There's a tendency to take certain liberties with unfamiliar cuisines - on the theory that on one will know better - and I think that's what's happened at Samba Room. We went there Friday night, July 11th, 2008 with modest expectations. I love Cuban food but this was Denver, after all, a place even less likely than my home, Seattle, to offer anything more authentic than a passable attempt at such a niche cuisine. I've eaten a fair amount of Cuban stuff in the past and, as a chef, have made quite a bit. This stuff was nowhere on either spectrum. I ordered crispy chicken. The only thing ""crisp"" about it was the conversation around it. The whole thing was soggy, listless and vastly under-seasoned. The ""Gringo"" rice side that came with it was some jumbled, undistinguished mess of stuff that seemed stalled out between Cajun dirty rice and Spanish rice. The chicken sauce, described as a ""lemon-caper garlic sauce"", was wimpy and passionless and was almost overpowered by the aromas coming off the rice.
My companions had a an Argentinian(?)-style skirt steak (Isn't this a ...Cuban restaurant?) with a Chimichurri sauce that tasted, basically, just like my lemon-caper garlic sauce. I suspect that, to save time, they actually ARE the same sauce, hold the capers for the Chimichurri - which is not even close to the truth for the two sauces. One of us also had the Pork Barbacoa which, to my palate, was tarted up beyond reason, with the basic cumin/ancho spices augmented with something herbal and a couple of other rather gratuitous spices that just muddied up the flavor.
Any restaurant, of course, can take whatever liberties with their recipes and Lord Knows I've played fast 'n' loose with almost every recipe ever put in front of me BUT this meal didn't seem like the product of a guiding influence concerned with expanding and illuminating the experience of Cuban food. It seemed like what I used to do when I was twenty-three and just working as a full-fledged chef for the first time: being Different for the sake of being Different. And the result was a distinctly half-baked effort.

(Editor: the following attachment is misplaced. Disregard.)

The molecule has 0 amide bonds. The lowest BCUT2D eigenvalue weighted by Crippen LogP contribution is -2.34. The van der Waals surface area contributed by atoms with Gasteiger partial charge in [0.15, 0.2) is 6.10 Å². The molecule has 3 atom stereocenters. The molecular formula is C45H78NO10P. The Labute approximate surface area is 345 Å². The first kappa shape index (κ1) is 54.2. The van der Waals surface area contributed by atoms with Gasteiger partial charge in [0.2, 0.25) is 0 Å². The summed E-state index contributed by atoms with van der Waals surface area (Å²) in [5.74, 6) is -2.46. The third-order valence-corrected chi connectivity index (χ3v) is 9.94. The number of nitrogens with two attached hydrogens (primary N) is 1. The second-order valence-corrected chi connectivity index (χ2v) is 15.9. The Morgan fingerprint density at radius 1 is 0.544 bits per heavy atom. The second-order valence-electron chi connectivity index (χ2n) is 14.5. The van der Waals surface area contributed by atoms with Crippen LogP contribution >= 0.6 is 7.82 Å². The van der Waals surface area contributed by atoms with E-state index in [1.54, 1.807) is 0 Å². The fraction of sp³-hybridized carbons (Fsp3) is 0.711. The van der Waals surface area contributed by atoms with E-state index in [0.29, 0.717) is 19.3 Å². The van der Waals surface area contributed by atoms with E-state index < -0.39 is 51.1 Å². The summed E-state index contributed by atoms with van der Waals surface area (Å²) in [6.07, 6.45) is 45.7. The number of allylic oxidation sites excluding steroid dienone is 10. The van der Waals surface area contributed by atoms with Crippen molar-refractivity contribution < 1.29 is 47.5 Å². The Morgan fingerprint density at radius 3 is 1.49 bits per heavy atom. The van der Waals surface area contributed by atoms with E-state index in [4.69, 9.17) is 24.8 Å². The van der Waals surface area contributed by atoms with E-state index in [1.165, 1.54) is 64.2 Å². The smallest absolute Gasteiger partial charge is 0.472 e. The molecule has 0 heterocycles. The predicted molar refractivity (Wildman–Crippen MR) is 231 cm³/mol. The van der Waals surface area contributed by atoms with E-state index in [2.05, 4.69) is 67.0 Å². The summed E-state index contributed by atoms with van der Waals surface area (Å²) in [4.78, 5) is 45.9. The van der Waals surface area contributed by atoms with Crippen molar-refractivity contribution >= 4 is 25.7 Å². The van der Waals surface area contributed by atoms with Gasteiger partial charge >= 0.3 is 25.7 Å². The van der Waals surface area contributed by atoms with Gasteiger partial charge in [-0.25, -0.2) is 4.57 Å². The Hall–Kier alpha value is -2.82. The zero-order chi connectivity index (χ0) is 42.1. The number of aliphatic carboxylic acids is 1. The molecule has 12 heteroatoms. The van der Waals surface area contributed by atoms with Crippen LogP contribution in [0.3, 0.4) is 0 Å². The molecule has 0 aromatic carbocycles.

This restaurant, I suspect, is like most of the other restaurants under the E-Brands umbrella: as much concerned with the sizzle as the steak...or in this case, with the wrapper as much as the fine Cuban cigar. The food tasted and felt mailed in; a half-effort merely intended to support a trendy young atmosphere and get by, rather than actually trying to put a great meal on the plate. And, you have to give them credit: the place was packed with exactly the sort of twenty-something, dressed-to-kill, upwardly-mobile young see-and-be-seens they've obviously built it for. So, maybe I just chalk it up to ""my bad"" for even setting foot inside a place that set off my BS detector. But, being the fan I am of Cuban food, I tried it. Lost. Expressed my disappointment to the server and maitre'd. Was offered NO compensation other than, ""Well, our other guests LOVE those dishes!"" That, in a nutshell, is the problem with places like Samba Room: when criticized, they argue..instead of doing what a truly great restaurant would do - try to make every guest leave happy.
That's what you should expect when you're touring Denver and happen upon the Samba Room. If you're about food, DON'T. If you're young and pretty and just want to find atmosphere and other Young Pretties, dive right in.
Pros: See And Be Seen (If you're into that)
Cons: FOOD. atmosphere, service